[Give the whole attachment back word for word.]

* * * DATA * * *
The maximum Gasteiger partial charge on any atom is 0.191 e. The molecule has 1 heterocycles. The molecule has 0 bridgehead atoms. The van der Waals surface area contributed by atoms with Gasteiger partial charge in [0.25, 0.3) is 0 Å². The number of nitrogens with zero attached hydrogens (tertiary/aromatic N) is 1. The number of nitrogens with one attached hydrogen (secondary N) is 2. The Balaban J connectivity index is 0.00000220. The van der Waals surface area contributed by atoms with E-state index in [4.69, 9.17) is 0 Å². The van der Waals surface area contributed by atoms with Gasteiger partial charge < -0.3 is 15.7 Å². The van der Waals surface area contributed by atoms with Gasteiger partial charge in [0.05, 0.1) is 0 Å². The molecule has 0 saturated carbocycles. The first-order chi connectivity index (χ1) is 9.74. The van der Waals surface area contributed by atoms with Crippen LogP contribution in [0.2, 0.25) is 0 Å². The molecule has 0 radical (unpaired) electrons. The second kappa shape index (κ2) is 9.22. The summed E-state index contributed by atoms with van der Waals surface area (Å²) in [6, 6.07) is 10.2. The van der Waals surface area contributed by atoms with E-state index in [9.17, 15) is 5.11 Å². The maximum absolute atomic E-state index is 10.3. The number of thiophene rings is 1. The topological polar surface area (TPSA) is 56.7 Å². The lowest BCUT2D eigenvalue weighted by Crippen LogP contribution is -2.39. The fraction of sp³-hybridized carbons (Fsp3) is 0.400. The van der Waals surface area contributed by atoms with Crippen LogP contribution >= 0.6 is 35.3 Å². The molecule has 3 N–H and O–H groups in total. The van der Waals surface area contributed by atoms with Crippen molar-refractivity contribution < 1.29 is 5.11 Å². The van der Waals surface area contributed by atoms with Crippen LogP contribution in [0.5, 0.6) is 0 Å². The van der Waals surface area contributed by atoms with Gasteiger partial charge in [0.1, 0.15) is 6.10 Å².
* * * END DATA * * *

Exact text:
The maximum Gasteiger partial charge on any atom is 0.191 e. The molecule has 1 heterocycles. The molecule has 0 bridgehead atoms. The van der Waals surface area contributed by atoms with Gasteiger partial charge in [0.25, 0.3) is 0 Å². The number of nitrogens with zero attached hydrogens (tertiary/aromatic N) is 1. The number of nitrogens with one attached hydrogen (secondary N) is 2. The Balaban J connectivity index is 0.00000220. The van der Waals surface area contributed by atoms with E-state index in [4.69, 9.17) is 0 Å². The van der Waals surface area contributed by atoms with Gasteiger partial charge < -0.3 is 15.7 Å². The van der Waals surface area contributed by atoms with Gasteiger partial charge in [0.05, 0.1) is 0 Å². The molecule has 0 saturated carbocycles. The first-order chi connectivity index (χ1) is 9.74. The van der Waals surface area contributed by atoms with Crippen LogP contribution in [0.2, 0.25) is 0 Å². The molecule has 0 radical (unpaired) electrons. The second kappa shape index (κ2) is 9.22. The summed E-state index contributed by atoms with van der Waals surface area (Å²) in [6, 6.07) is 10.2. The van der Waals surface area contributed by atoms with E-state index in [9.17, 15) is 5.11 Å². The maximum absolute atomic E-state index is 10.3. The number of thiophene rings is 1. The topological polar surface area (TPSA) is 56.7 Å². The lowest BCUT2D eigenvalue weighted by Crippen LogP contribution is -2.39. The fraction of sp³-hybridized carbons (Fsp3) is 0.400. The van der Waals surface area contributed by atoms with Crippen LogP contribution >= 0.6 is 35.3 Å². The molecule has 3 N–H and O–H groups in total. The van der Waals surface area contributed by atoms with Crippen molar-refractivity contribution < 1.29 is 5.11 Å². The van der Waals surface area contributed by atoms with Crippen LogP contribution in [0.5, 0.6) is 0 Å². The van der Waals surface area contributed by atoms with Gasteiger partial charge in [0.1, 0.15) is 6.10 Å².